Teacher resources and professional development across the curriculum

Teacher professional development and classroom resources across the curriculum

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Making Meaning in Literature Grades 6-8
Conversations in Literature — Workshop

About Making Meaning in Literature: A Video Library, Grades 6-8

Individual Clip Descriptions

1. Introducing the Envisionment-Building Classroom
2. Building a Literary Community
3. Asking Questions
4. Facilitating Discussion
5. Seminar Discussion
6. Dramatic Tableaux
7. Readers as Individuals
8. The Teacher’s Role in a Literary Community
9. Whole Group Discussions

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Supporting the Literary Experience: The Focus of Instruction

The thought-provoking literature class is an environment where students are encouraged to negotiate their own meanings by exploring possibilities, consider understandings from multiple perspectives, sharpen their own interpretations, and learn about features of literary style and analysis through the insights of their own responses. Responses are based as much on readers' own personal and cultural experiences as on the particular text and its author.

Some General Guidelines for Instruction

1. Use class meetings as a time for students to explore possibilities and develop understandings as opposed to recounting already acquired meanings (what they remember) and teaching what they've left out.

2. Keep students' understandings at the center of focus - in writing as well as discussion. Always begin with their initial impressions. This will validate their own attempts to understand, and is the most productive place for them to begin to build and refine meaning.

3. Instruction, the help that moves beyond students' initial impressions, involves scaffolding their ideas, guiding them in ways to hear each other — to discuss and think. Teachers need to be listeners, responders, and helpers rather than information-givers.

4. Encourage wonderings and hunches even more so than absolutes. They are part of the process of understanding literature. Whenever possible, ask questions that tap students' knowledge. Pick up on what they say rather than following your own agenda or the sequence of the piece you are reading.

5. Encourage students to develop their own well-formed interpretations and gain vision from others'. There is more than one way to interpret any piece of literature.

6. Remember that questioning, probing, and leaving room for future possible interpretations is at the heart of critical thinking in literature. Teachers as well as students need to be open to possible meanings; in literary experiences there are no preconceived ends or final inviolable interpretations.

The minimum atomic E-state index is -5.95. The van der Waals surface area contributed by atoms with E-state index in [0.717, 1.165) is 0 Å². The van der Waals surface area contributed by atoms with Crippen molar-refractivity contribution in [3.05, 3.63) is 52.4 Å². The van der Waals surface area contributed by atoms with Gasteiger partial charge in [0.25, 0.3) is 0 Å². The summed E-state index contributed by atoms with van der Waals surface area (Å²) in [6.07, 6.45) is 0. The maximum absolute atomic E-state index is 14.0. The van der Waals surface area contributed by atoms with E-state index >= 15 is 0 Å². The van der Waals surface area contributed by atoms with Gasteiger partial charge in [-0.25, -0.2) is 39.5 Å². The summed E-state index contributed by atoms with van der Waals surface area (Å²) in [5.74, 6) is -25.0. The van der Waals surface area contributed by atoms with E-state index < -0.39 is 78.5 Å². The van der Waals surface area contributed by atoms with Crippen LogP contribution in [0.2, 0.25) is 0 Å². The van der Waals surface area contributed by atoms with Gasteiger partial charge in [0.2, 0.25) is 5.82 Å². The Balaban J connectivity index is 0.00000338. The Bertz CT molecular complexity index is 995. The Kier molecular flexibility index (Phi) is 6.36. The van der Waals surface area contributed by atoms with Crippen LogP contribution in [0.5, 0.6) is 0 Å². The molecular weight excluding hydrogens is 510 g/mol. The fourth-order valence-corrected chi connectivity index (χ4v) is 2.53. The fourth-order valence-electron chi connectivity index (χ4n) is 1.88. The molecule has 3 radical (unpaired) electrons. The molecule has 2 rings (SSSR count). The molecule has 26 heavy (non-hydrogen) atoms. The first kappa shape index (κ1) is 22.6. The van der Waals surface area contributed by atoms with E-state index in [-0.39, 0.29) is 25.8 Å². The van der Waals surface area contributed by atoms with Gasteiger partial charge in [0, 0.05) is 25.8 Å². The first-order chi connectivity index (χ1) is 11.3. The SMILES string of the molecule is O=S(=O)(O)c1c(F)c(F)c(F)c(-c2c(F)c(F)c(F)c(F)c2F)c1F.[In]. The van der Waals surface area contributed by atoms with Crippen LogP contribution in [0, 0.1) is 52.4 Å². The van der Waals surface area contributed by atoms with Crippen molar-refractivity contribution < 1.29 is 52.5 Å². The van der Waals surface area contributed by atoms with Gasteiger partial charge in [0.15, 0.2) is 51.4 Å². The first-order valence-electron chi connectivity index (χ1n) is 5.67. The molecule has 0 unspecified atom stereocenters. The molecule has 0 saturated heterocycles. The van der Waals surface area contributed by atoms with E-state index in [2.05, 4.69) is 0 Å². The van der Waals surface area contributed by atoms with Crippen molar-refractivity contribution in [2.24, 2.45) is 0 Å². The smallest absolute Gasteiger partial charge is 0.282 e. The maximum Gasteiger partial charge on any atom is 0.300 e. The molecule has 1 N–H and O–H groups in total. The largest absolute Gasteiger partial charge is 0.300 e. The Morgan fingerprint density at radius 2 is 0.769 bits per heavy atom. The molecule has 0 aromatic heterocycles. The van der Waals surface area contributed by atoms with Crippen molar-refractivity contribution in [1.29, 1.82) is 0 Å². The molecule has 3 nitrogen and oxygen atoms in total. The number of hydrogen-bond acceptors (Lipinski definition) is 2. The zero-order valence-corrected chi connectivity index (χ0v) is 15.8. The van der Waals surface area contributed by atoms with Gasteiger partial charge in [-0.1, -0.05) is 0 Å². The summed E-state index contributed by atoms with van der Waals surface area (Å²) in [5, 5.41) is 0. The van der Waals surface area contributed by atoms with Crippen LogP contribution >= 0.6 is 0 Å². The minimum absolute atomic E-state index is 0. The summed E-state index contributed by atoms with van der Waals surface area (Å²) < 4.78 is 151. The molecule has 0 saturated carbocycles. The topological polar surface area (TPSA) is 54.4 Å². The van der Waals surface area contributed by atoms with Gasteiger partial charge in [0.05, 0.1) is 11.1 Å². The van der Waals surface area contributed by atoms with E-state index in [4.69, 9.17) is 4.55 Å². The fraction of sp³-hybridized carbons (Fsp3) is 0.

7. Help students learn by providing scaffolds that guide in ways to listen and speak to one another and in ways to think about their own developing understandings.
  • Help students engage in more mature literary discussions by eliciting their own responses; asking for clarification; inviting participation; and guiding them in sustaining the discussion.
  • Help students think in more mature ways by guiding them to focus their concerns; shape the points they wish to make; link their ideas with what they have already discussed, read, or experienced; and to think about their issues in more complex ways.
In addition, the project team developed an outline of options the teachers had internalized to replace their older options of plot summary, review of particular interpretations, and questions at different "levels" of comprehension. These new options guided them in ways to move the lesson along in support of students' developing ideas. It must be pointed out that this is a framework of optional strategies teachers used; it is neither meant to indicate a linear process nor an inclusive one; each strategy was not taught during every lesson. The teachers had a grand view of the literature lesson, treating interactions before and after the actual reading and discussion as essential parts of the lesson. Thus, the shape of the literature lesson these teachers internalized had two main parts: beginning the literary experience (meaning all interactions that occur before the students read the text, see the movie, watch the play), and continuing (meaning all interactions that involve interaction with the literary text or event, as well as all the personal and public interactions and activities and meaning negotiations, including those that occur long after the "lesson" has ended, but thinking continues). The following framework is intended to stimulate discussion about options, with full awareness that these are the major ones this group of teachers relied on more extensively than others. Thus they serve as an open set of options, to be added to from this perspective.

Overall, teachers conceived of the lesson (extending across one or many days) as including three major sections (or options): inviting initial understandings, developing interpretations, and taking a critical stance. These replaced traditional lesson segments such as vocabulary review or plot summary, providing overall structural options to include or overlook (knowingly) in any given lesson. Some options for moment-to-moment interactions are briefly suggested beneath each section.

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